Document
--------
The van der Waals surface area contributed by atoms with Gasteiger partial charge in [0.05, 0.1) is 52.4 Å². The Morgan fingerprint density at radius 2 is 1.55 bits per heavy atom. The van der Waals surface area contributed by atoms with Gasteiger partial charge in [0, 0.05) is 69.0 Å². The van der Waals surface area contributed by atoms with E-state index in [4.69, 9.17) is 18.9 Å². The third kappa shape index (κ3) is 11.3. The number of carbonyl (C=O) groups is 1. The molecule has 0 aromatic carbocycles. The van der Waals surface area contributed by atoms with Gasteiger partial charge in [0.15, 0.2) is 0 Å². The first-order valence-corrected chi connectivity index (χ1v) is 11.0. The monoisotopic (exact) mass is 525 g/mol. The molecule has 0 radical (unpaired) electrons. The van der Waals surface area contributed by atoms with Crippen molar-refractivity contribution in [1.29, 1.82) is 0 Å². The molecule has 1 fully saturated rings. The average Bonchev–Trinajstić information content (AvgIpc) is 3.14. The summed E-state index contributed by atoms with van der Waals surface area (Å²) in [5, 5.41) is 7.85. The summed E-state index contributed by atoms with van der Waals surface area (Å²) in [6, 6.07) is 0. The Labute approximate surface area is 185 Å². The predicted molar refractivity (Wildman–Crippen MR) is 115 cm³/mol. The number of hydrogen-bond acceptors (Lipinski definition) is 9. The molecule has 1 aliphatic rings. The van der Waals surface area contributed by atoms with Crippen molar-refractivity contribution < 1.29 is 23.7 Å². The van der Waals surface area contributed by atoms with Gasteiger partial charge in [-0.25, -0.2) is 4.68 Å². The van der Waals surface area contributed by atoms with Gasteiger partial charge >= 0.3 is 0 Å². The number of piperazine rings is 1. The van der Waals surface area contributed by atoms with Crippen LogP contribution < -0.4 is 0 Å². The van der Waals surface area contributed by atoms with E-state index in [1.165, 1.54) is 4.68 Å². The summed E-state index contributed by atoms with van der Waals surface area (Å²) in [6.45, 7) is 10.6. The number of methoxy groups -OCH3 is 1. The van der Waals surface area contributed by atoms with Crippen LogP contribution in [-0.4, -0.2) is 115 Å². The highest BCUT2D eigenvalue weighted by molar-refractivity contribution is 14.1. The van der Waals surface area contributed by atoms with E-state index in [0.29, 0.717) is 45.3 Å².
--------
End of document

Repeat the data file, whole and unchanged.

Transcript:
The van der Waals surface area contributed by atoms with Gasteiger partial charge in [0.05, 0.1) is 52.4 Å². The Morgan fingerprint density at radius 2 is 1.55 bits per heavy atom. The van der Waals surface area contributed by atoms with Gasteiger partial charge in [0, 0.05) is 69.0 Å². The van der Waals surface area contributed by atoms with E-state index in [4.69, 9.17) is 18.9 Å². The third kappa shape index (κ3) is 11.3. The number of carbonyl (C=O) groups is 1. The molecule has 0 aromatic carbocycles. The van der Waals surface area contributed by atoms with Gasteiger partial charge in [0.15, 0.2) is 0 Å². The first-order valence-corrected chi connectivity index (χ1v) is 11.0. The monoisotopic (exact) mass is 525 g/mol. The molecule has 0 radical (unpaired) electrons. The van der Waals surface area contributed by atoms with Crippen molar-refractivity contribution in [1.29, 1.82) is 0 Å². The molecule has 1 fully saturated rings. The average Bonchev–Trinajstić information content (AvgIpc) is 3.14. The summed E-state index contributed by atoms with van der Waals surface area (Å²) in [5, 5.41) is 7.85. The summed E-state index contributed by atoms with van der Waals surface area (Å²) in [6, 6.07) is 0. The Labute approximate surface area is 185 Å². The predicted molar refractivity (Wildman–Crippen MR) is 115 cm³/mol. The number of hydrogen-bond acceptors (Lipinski definition) is 9. The molecule has 1 aliphatic rings. The van der Waals surface area contributed by atoms with Crippen molar-refractivity contribution < 1.29 is 23.7 Å². The van der Waals surface area contributed by atoms with Gasteiger partial charge in [-0.25, -0.2) is 4.68 Å². The van der Waals surface area contributed by atoms with Gasteiger partial charge >= 0.3 is 0 Å². The number of piperazine rings is 1. The van der Waals surface area contributed by atoms with Crippen LogP contribution < -0.4 is 0 Å². The van der Waals surface area contributed by atoms with E-state index in [1.165, 1.54) is 4.68 Å². The summed E-state index contributed by atoms with van der Waals surface area (Å²) in [6.45, 7) is 10.6. The number of methoxy groups -OCH3 is 1. The van der Waals surface area contributed by atoms with Crippen LogP contribution in [-0.4, -0.2) is 115 Å². The highest BCUT2D eigenvalue weighted by molar-refractivity contribution is 14.1. The van der Waals surface area contributed by atoms with E-state index in [0.29, 0.717) is 45.3 Å².